No MeSH data available.


Related in: MedlinePlus

Topographic headplots showing averaged weightings of electrodes on the first principal component. Subplots divided according to DYS status and age band; arbitrary scaling from negative (blue) to positive (red).
© Copyright Policy - open-access
Related In: Results  -  Collection

License 1 - License 2
getmorefigures.php?uid=PMC4126817&req=5

Figure 1: Topographic headplots showing averaged weightings of electrodes on the first principal component. Subplots divided according to DYS status and age band; arbitrary scaling from negative (blue) to positive (red).

Mentions: We followed the procedure of Bishop et al. [23,48] and used the first spatial principal component to represent the auditory ERP. The mean weights from each channel contributing to the principal component for each subgroup are shown in headplots in Figure 1. Consistent with Bishop et al. [23,48], these indicated a fronto-central distribution that was similar between groups and across age groups, although slightly more left-lateralized in the dyslexic group, and particularly the older DYS subgroup.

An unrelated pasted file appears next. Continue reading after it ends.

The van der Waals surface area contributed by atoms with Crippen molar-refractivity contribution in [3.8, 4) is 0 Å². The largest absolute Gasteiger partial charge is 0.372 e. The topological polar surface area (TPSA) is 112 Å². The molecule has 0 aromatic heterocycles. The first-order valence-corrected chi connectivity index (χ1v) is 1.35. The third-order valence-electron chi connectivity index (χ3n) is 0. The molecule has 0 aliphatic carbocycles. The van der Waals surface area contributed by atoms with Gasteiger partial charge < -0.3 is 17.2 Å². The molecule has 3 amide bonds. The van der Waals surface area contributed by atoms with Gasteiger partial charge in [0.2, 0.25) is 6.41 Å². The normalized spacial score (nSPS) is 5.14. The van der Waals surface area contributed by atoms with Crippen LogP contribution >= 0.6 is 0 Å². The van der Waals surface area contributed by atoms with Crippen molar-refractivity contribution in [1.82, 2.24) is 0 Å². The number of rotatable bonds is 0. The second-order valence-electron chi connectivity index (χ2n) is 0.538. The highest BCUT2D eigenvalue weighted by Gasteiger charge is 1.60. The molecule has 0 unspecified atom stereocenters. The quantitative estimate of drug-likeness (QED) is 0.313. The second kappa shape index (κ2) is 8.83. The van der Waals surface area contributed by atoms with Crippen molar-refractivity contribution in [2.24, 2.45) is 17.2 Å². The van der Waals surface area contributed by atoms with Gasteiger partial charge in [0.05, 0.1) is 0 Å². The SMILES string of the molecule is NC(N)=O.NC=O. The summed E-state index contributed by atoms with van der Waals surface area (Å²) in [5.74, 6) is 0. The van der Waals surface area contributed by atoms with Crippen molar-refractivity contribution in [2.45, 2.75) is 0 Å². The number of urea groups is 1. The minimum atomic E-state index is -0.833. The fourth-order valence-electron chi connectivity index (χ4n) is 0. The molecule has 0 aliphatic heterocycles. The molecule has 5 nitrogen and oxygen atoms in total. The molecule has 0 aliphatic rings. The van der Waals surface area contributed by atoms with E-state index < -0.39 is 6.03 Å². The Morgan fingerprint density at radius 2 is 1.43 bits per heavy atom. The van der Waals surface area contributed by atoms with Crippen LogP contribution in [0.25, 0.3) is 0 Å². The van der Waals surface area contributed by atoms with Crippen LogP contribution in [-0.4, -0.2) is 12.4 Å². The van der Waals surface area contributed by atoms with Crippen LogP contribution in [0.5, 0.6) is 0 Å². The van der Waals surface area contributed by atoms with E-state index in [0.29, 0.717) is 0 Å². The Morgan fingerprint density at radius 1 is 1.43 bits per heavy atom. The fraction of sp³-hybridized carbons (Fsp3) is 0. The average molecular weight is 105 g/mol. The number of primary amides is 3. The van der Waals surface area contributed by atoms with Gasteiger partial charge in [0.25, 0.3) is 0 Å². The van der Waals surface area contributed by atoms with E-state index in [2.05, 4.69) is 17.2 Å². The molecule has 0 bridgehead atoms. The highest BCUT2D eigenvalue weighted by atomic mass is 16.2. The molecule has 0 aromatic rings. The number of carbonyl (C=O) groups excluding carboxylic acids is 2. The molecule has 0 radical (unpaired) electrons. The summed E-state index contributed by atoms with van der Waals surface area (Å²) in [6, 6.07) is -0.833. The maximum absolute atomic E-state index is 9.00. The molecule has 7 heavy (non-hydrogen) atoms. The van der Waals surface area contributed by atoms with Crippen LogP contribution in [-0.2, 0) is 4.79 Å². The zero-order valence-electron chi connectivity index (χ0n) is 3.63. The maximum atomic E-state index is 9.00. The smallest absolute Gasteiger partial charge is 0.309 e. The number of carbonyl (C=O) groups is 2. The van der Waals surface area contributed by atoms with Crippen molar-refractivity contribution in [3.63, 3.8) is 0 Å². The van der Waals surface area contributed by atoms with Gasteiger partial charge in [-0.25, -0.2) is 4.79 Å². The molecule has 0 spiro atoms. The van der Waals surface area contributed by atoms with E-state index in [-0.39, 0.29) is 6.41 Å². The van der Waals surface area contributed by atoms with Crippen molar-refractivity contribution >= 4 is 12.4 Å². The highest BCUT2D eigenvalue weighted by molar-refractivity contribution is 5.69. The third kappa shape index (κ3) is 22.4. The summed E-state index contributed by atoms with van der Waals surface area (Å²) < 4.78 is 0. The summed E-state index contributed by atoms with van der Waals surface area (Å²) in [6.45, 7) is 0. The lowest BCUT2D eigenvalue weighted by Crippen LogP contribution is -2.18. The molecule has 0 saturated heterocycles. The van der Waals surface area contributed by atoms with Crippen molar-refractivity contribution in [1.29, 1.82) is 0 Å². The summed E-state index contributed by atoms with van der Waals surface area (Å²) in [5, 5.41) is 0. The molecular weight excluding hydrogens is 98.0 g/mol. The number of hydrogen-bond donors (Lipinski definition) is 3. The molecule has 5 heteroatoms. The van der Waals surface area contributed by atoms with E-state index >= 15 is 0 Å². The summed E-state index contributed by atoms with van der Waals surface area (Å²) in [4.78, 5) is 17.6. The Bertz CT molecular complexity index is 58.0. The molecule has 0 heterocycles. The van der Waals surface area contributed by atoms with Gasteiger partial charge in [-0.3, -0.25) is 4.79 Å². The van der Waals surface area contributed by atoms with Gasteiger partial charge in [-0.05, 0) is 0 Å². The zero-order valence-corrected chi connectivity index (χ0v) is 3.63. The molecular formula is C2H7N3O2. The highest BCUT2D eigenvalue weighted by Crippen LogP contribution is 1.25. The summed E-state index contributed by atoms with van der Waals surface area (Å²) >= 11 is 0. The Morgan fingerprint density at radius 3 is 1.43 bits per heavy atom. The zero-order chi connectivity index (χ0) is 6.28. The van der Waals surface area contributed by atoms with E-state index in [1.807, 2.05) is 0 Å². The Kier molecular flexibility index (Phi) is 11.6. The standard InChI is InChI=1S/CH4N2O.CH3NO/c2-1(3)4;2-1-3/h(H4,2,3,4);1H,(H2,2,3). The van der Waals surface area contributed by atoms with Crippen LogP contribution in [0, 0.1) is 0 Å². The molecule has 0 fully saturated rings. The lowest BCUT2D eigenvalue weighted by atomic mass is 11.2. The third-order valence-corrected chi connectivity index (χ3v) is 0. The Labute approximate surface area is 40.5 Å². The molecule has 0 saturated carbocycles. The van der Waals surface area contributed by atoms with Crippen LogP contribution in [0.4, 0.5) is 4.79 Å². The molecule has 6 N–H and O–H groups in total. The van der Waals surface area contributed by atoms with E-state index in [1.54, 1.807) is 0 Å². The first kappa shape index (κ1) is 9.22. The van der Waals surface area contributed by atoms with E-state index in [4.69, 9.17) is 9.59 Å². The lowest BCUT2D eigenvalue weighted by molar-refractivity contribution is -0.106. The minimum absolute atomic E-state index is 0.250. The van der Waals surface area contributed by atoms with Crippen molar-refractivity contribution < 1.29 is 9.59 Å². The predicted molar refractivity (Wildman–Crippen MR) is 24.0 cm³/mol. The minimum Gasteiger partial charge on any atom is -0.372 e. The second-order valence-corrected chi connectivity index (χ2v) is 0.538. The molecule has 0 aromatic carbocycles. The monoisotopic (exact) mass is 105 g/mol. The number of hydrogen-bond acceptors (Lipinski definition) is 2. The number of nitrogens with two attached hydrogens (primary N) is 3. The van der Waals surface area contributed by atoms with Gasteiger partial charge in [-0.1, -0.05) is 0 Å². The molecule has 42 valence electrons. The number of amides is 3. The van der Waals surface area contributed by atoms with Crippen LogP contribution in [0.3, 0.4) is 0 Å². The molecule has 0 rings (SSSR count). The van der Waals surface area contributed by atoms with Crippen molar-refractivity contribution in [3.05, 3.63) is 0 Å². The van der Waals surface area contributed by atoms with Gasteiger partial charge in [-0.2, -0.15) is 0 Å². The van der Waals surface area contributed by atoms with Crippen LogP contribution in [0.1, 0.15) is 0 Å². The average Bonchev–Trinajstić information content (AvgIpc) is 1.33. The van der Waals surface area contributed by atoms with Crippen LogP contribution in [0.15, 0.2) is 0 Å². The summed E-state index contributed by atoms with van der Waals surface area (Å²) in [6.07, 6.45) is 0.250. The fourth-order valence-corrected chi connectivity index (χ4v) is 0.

Late, not early mismatch responses to changes in frequency are reduced or deviant in children with dyslexia: an event-related potential study.

Halliday LF, Barry JG, Hardiman MJ, Bishop DV - J Neurodev Disord (2014)

Topographic headplots showing averaged weightings of electrodes on the first principal component. Subplots divided according to DYS status and age band; arbitrary scaling from negative (blue) to positive (red).
© Copyright Policy - open-access
Related In: Results  -  Collection

License 1 - License 2
Show All Figures
getmorefigures.php?uid=PMC4126817&req=5

Figure 1: Topographic headplots showing averaged weightings of electrodes on the first principal component. Subplots divided according to DYS status and age band; arbitrary scaling from negative (blue) to positive (red).
Mentions: We followed the procedure of Bishop et al. [23,48] and used the first spatial principal component to represent the auditory ERP. The mean weights from each channel contributing to the principal component for each subgroup are shown in headplots in Figure 1. Consistent with Bishop et al. [23,48], these indicated a fronto-central distribution that was similar between groups and across age groups, although slightly more left-lateralized in the dyslexic group, and particularly the older DYS subgroup.